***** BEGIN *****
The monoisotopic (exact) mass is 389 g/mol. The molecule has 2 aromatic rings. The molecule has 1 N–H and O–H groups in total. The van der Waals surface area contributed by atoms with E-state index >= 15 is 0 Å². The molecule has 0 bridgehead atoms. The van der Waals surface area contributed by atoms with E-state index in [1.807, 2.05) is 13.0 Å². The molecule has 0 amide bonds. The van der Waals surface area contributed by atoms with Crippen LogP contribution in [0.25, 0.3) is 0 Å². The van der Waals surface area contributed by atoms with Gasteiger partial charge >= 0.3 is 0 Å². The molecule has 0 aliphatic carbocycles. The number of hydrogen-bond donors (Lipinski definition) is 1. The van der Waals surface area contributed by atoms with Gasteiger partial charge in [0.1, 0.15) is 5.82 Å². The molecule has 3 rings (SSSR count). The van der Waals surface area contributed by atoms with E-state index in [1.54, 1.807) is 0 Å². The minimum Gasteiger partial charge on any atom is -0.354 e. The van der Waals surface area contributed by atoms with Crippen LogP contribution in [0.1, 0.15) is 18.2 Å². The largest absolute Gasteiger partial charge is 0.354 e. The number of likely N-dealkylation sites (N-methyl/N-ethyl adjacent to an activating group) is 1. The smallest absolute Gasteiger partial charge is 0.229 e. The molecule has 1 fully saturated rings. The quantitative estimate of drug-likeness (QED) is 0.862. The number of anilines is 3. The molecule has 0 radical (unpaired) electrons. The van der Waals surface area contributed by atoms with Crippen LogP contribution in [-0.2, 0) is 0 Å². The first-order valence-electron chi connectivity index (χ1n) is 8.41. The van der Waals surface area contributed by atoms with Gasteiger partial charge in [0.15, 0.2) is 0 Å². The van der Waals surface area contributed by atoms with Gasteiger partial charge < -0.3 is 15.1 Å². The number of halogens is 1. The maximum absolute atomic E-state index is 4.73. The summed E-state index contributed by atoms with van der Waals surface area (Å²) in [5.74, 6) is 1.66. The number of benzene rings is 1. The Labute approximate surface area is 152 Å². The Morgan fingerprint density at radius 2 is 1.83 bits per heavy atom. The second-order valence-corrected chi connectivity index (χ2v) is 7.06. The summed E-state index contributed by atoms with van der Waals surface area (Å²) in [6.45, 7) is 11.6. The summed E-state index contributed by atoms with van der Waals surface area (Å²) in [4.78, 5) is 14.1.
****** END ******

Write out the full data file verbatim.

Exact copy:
The monoisotopic (exact) mass is 389 g/mol. The molecule has 2 aromatic rings. The molecule has 1 N–H and O–H groups in total. The van der Waals surface area contributed by atoms with E-state index >= 15 is 0 Å². The molecule has 0 bridgehead atoms. The van der Waals surface area contributed by atoms with E-state index in [1.807, 2.05) is 13.0 Å². The molecule has 0 amide bonds. The van der Waals surface area contributed by atoms with Crippen LogP contribution in [0.25, 0.3) is 0 Å². The van der Waals surface area contributed by atoms with Gasteiger partial charge >= 0.3 is 0 Å². The molecule has 0 aliphatic carbocycles. The number of hydrogen-bond donors (Lipinski definition) is 1. The van der Waals surface area contributed by atoms with Gasteiger partial charge in [0.1, 0.15) is 5.82 Å². The molecule has 3 rings (SSSR count). The van der Waals surface area contributed by atoms with E-state index in [1.54, 1.807) is 0 Å². The minimum Gasteiger partial charge on any atom is -0.354 e. The van der Waals surface area contributed by atoms with Crippen LogP contribution in [0.1, 0.15) is 18.2 Å². The largest absolute Gasteiger partial charge is 0.354 e. The number of likely N-dealkylation sites (N-methyl/N-ethyl adjacent to an activating group) is 1. The smallest absolute Gasteiger partial charge is 0.229 e. The molecule has 1 fully saturated rings. The quantitative estimate of drug-likeness (QED) is 0.862. The number of anilines is 3. The molecule has 0 radical (unpaired) electrons. The van der Waals surface area contributed by atoms with Crippen LogP contribution in [-0.2, 0) is 0 Å². The first-order valence-electron chi connectivity index (χ1n) is 8.41. The van der Waals surface area contributed by atoms with Gasteiger partial charge in [0.15, 0.2) is 0 Å². The van der Waals surface area contributed by atoms with Gasteiger partial charge < -0.3 is 15.1 Å². The number of halogens is 1. The maximum absolute atomic E-state index is 4.73. The summed E-state index contributed by atoms with van der Waals surface area (Å²) in [5.74, 6) is 1.66. The number of benzene rings is 1. The Labute approximate surface area is 152 Å². The Morgan fingerprint density at radius 2 is 1.83 bits per heavy atom. The second-order valence-corrected chi connectivity index (χ2v) is 7.06. The summed E-state index contributed by atoms with van der Waals surface area (Å²) in [6.45, 7) is 11.6. The summed E-state index contributed by atoms with van der Waals surface area (Å²) in [4.78, 5) is 14.1.